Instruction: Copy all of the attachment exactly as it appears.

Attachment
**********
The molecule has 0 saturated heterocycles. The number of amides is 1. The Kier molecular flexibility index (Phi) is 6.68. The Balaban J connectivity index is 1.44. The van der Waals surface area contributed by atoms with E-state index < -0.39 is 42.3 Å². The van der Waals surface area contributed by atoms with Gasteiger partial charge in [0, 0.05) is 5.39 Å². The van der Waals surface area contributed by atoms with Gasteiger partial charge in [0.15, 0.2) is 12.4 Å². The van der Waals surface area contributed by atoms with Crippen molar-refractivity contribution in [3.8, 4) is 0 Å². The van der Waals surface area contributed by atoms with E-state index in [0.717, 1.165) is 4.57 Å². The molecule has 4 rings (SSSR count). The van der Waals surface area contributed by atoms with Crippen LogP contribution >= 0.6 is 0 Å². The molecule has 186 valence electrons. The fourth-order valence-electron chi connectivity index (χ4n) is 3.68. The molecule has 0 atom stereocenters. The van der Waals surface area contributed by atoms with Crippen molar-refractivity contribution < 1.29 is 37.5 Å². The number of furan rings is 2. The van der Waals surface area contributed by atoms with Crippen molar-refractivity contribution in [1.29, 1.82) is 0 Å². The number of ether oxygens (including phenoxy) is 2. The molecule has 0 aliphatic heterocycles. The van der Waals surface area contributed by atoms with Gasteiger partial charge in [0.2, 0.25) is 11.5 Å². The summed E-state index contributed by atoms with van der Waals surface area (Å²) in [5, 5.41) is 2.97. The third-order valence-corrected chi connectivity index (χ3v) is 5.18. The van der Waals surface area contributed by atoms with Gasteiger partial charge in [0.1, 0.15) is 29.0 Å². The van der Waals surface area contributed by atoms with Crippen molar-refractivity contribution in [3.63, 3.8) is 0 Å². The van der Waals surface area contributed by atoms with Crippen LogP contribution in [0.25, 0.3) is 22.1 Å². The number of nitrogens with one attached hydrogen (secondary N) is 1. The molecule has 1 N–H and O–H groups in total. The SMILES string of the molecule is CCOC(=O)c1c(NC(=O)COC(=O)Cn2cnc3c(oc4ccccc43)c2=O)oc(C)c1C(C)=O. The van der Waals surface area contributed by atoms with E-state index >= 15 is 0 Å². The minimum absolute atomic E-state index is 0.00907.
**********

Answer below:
The molecule has 0 saturated heterocycles. The number of amides is 1. The Kier molecular flexibility index (Phi) is 6.68. The Balaban J connectivity index is 1.44. The van der Waals surface area contributed by atoms with E-state index < -0.39 is 42.3 Å². The van der Waals surface area contributed by atoms with Gasteiger partial charge in [0, 0.05) is 5.39 Å². The van der Waals surface area contributed by atoms with Gasteiger partial charge in [0.15, 0.2) is 12.4 Å². The van der Waals surface area contributed by atoms with Crippen molar-refractivity contribution in [3.8, 4) is 0 Å². The van der Waals surface area contributed by atoms with E-state index in [0.717, 1.165) is 4.57 Å². The molecule has 4 rings (SSSR count). The van der Waals surface area contributed by atoms with Crippen LogP contribution >= 0.6 is 0 Å². The molecule has 186 valence electrons. The fourth-order valence-electron chi connectivity index (χ4n) is 3.68. The molecule has 0 atom stereocenters. The van der Waals surface area contributed by atoms with Crippen molar-refractivity contribution < 1.29 is 37.5 Å². The number of furan rings is 2. The van der Waals surface area contributed by atoms with Crippen molar-refractivity contribution in [1.29, 1.82) is 0 Å². The number of ether oxygens (including phenoxy) is 2. The molecule has 0 aliphatic heterocycles. The van der Waals surface area contributed by atoms with Gasteiger partial charge in [0.2, 0.25) is 11.5 Å². The summed E-state index contributed by atoms with van der Waals surface area (Å²) in [5, 5.41) is 2.97. The third-order valence-corrected chi connectivity index (χ3v) is 5.18. The van der Waals surface area contributed by atoms with Gasteiger partial charge in [0.1, 0.15) is 29.0 Å². The van der Waals surface area contributed by atoms with Crippen molar-refractivity contribution in [3.63, 3.8) is 0 Å². The van der Waals surface area contributed by atoms with Crippen LogP contribution in [0.25, 0.3) is 22.1 Å². The number of nitrogens with one attached hydrogen (secondary N) is 1. The molecule has 1 N–H and O–H groups in total. The SMILES string of the molecule is CCOC(=O)c1c(NC(=O)COC(=O)Cn2cnc3c(oc4ccccc43)c2=O)oc(C)c1C(C)=O. The van der Waals surface area contributed by atoms with E-state index >= 15 is 0 Å². The minimum absolute atomic E-state index is 0.00907.